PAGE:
16 June 2020 Edition
Connection, disconnection and the legacy of conflict
The importance of collective memory in understanding who we are as Irish people was demonstrated clearly in the uproar that followed the Fine Gael Government’s proposed RIC commemoration. The RIC and Black and Tans are remembered as a ruthless force, tasked with the violent undoing of movements toward democratic self-determination and independence. In seeking to accomplish this task they left numerous atrocities and collective traumas in their wake.
The stories of these traumas have been handed down from the generation who experienced first-hand the brutality of the wars that birthed the Free State. Now, for the first time since 1918, Sinn Féin holds the majority of the popular vote across the island of Ireland.
The exceedingly hostile response by the Irish media to this election victory has been unsurprising. It is not without precedent. Many will remember the censorship of Sinn Féin on the national airwaves under the infamous Section 31, which lasted until 1994. The singular threat posed by the party to the vested economic interests served by sections of the media also sets it up for special treatment.
The upsurge in media coverage has seemed to result in greater collective scrutiny of the party and historical links to the Irish Republican Army by Irish people south of the border. As a Tyrone man and a Republican living in the South with plans to marry a Dublin woman, the disconnect between the Northern and Southern experiences of the recent phase of conflict in Ireland has been brought into sharp focus by this election.
I increasingly find myself having conversations with friends and family whose principal understanding of the conflict has centred on the virtually isolated role of the IRA with an occasional perfunctory reference to the British Army. While likely a reflection of a simplistic media narrative that served to insulate people from the violence in the North, these conversations do uncover limitations in perspective.
The context in which the IRA restructured in the late 1960s following the Border Campaign was one of great hardship, systematic discrimination, and violence wrought upon the Catholic population by a structurally sectarian Orange State.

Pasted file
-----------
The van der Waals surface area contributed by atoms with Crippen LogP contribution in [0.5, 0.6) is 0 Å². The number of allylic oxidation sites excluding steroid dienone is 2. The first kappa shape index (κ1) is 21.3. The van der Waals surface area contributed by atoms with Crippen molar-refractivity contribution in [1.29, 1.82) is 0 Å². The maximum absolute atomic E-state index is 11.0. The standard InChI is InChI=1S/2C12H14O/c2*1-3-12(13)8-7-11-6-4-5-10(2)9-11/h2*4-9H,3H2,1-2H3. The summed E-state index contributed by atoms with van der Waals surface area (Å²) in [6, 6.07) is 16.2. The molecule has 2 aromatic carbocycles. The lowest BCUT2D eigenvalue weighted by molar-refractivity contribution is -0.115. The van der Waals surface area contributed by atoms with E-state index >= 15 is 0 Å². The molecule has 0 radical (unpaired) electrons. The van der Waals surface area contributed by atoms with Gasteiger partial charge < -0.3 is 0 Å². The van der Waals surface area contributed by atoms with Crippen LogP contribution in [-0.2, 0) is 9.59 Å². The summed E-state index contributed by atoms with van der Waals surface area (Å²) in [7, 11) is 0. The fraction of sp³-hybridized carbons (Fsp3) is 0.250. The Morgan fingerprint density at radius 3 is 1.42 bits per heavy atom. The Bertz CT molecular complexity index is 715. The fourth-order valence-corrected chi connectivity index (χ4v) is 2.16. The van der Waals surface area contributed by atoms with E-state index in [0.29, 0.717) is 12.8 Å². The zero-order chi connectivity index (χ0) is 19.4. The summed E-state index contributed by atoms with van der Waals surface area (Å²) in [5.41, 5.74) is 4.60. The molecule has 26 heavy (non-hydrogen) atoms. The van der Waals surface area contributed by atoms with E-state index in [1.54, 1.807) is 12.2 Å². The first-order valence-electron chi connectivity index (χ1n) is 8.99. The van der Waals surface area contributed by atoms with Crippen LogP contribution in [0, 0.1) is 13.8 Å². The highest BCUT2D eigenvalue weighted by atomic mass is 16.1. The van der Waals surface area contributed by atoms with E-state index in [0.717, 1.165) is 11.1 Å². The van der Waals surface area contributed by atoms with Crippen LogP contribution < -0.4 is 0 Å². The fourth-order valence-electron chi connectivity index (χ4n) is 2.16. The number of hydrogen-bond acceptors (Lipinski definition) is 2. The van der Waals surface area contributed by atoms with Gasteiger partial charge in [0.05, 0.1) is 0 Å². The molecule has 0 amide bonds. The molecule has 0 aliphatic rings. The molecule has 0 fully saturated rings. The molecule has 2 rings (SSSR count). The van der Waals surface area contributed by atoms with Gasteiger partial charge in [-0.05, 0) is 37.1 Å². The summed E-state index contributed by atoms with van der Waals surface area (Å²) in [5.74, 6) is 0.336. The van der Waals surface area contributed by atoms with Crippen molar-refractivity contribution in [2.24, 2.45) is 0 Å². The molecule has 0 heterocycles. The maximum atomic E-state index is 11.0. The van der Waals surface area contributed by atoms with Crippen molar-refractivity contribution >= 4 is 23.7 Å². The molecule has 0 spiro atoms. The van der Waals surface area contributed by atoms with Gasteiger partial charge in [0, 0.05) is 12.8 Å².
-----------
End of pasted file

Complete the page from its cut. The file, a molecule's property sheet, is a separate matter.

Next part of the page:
The British Army, purportedly sent to Ireland to protect Catholic areas from violent pogroms by the police and Loyalists, was initially welcomed as a force for protection, but betrayed this by launching its first attacks against Catholic areas.
• The Civil Rights movement was beaten off the streets by the RUC
The peaceful Civil Rights movement primarily seeking votes for Catholics was beaten off the streets by the RUC, successors of the RIC. Internment, i.e. imprisonment without trial, saw nearly 2,000 people put behind bars. Fourteen innocent protesters in Derry were murdered by the Parachute Regiment on Bloody Sunday.
The men and women who chose to resist the inherent violence of the State did so by joining the IRA, for which they received the popular support of many trying to make a life within embattled communities like my hometown of Coalisland.
No matter where you go in my town, you will always meet people who have lost someone to the conflict. Indeed, members of my own family were murdered in their home by Loyalists on the pay of British Intelligence, using weapons provided to them by the British Army.
When Mairéad Farrell was elected as a Sinn Féin TD in Galway West, the Tricolour that draped her aunt and namesake’s coffin following her assassination at the hands of the SAS in Gibraltar was held as a backdrop at the count centre.
• Celebrations for Mairéad Farrell the new Sinn Féin TD in Galway West, (below) the same Tricolour drapes the coffin of her aunt and namesake leaving the family home in West Belfast 16th March 1988. Mairéad was assassinated by the SAS in Gibraltar
Republicans are not ashamed of the IRA. This will never change. However, that does not mean that we fail to reflect and to deeply regret IRA actions that resulted in the loss of innocent lives. The same Martin McGuinness who fought the British Army on the streets of Derry brought my community from a war they never asked for, to peace.
The conflict in the North was complex and people on all sides still live with unprocessed trauma. The media narrative in the South will never meaningfully reflect that, but as a people, we have a duty to listen to one another, remember together, and to move forward in building a lasting peace on this island.
• Cathal Óg Donnelly is a Sinn Féin activist